Is that an abdication of the task, first assigned by the courts to themselves in the 1803 decision in Marbury v. Madison, to “say what the law is”?   Judges will insist that it is not a shirking of duty, but rather a recognition that courts simply do not have the means or the information to turn questions of war and diplomacy into neat legal equations.

As recently as last month, in fact, the Supreme Court issued a decision in a constitutional case over the division of powers between Congress and the courts, and the majority went out of its way to defer to legislative choice that time, primarily because it involved policy on how to deal with international terrorism.   The dispute at the center of that case was a legal one – the entitlement of victims of terrorism to be compensated by a foreign sponsor of such atrocities – but the court majority still was prepared to let Congress all but dictate the outcome.

Aside from a sense among judges that this field of government is simply not within their institutional competence, there is also a sense that the nation ought to be able to count on the two political branches to work things out without judicial interference.   Judges realize that the stakes can be very high in war and diplomacy, and so they do expect (or would like to expect) that those who hold political office would respond sensibly and effectively.

In recent years, the war on terrorism has turned out to be an arduous test of whether the political branches can come together to find common ground or workable solutions. The difficulty of dealing across a deep partisan divide has made it difficult to carry out even fairly narrow policy initiatives – as, for example, with President Obama’s plan (now more than seven years old) to close the terrorist detention facility at Guantanamo Bay, Cuba.  Congress has surrounded that plan with a tangle of limitations, and refuses, each year, to relax them as the President regularly asks.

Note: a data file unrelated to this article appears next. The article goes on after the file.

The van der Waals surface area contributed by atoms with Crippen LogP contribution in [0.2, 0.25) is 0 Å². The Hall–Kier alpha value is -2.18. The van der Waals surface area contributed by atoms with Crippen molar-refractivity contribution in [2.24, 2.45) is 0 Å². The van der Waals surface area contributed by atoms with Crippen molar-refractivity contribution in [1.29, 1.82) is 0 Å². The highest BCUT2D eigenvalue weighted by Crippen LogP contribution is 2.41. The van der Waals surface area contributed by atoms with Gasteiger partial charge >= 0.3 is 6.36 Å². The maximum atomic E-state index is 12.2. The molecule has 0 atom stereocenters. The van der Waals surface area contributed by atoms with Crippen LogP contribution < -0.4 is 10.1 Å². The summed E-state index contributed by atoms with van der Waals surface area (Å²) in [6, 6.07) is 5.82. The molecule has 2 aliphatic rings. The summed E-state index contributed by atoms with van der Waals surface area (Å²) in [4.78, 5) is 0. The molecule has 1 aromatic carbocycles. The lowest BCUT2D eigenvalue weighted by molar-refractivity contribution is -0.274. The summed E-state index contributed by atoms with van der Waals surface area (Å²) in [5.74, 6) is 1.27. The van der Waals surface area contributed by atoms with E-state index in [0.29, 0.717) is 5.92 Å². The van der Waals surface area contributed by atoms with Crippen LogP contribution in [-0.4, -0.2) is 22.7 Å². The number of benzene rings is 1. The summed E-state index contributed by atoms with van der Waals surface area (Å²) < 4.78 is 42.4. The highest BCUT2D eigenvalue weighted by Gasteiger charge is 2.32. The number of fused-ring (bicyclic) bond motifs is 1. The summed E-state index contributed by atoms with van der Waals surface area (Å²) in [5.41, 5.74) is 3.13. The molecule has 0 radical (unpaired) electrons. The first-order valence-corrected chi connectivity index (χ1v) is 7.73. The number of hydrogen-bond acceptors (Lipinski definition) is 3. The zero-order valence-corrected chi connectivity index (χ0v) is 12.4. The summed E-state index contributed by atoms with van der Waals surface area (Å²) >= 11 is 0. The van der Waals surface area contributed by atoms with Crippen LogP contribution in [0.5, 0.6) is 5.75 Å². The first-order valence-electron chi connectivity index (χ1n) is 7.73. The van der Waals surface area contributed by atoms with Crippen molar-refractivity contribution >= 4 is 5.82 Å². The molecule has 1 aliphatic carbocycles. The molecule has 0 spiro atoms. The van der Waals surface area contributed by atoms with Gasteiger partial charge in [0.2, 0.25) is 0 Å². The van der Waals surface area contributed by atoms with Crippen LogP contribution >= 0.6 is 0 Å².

It is a common belief in Washington now that, in the military operations against the Islamic State, President Obama basically concluded that he did not need an additional grant of authority from Congress, and apparently there are in existence some still-secret memoes telling him just that.

It is also possible, though, that the White House surveyed the chances of actually getting congressional approval for new authorization, and found the prospect so bleak that it was not worth asking.  The spreading success of ISIS military operations left little option to wait until common ground might be found.

It thus is no surprise that the current “war” seems problematic to many, and perhaps even to some in the military whose task it is to wage that war.   A young Army captain’s new lawsuit, seeking a court declaration that Obama has violated not only congressional limits but also his own constitutional duties perhaps reflects the kind of frustration that citizens in general, not just people in uniform, feel.  Even so compelling a task as responding to ISIS does not seem to produce cooperation and compromise among officeholders.

And yet, the chances are that the government will soon go into that court in Washington, and ask – with a great prospect for success – that the case of Smith v. Obama be dismissed before it goes much further.   It would be a stunning development if that does not happen.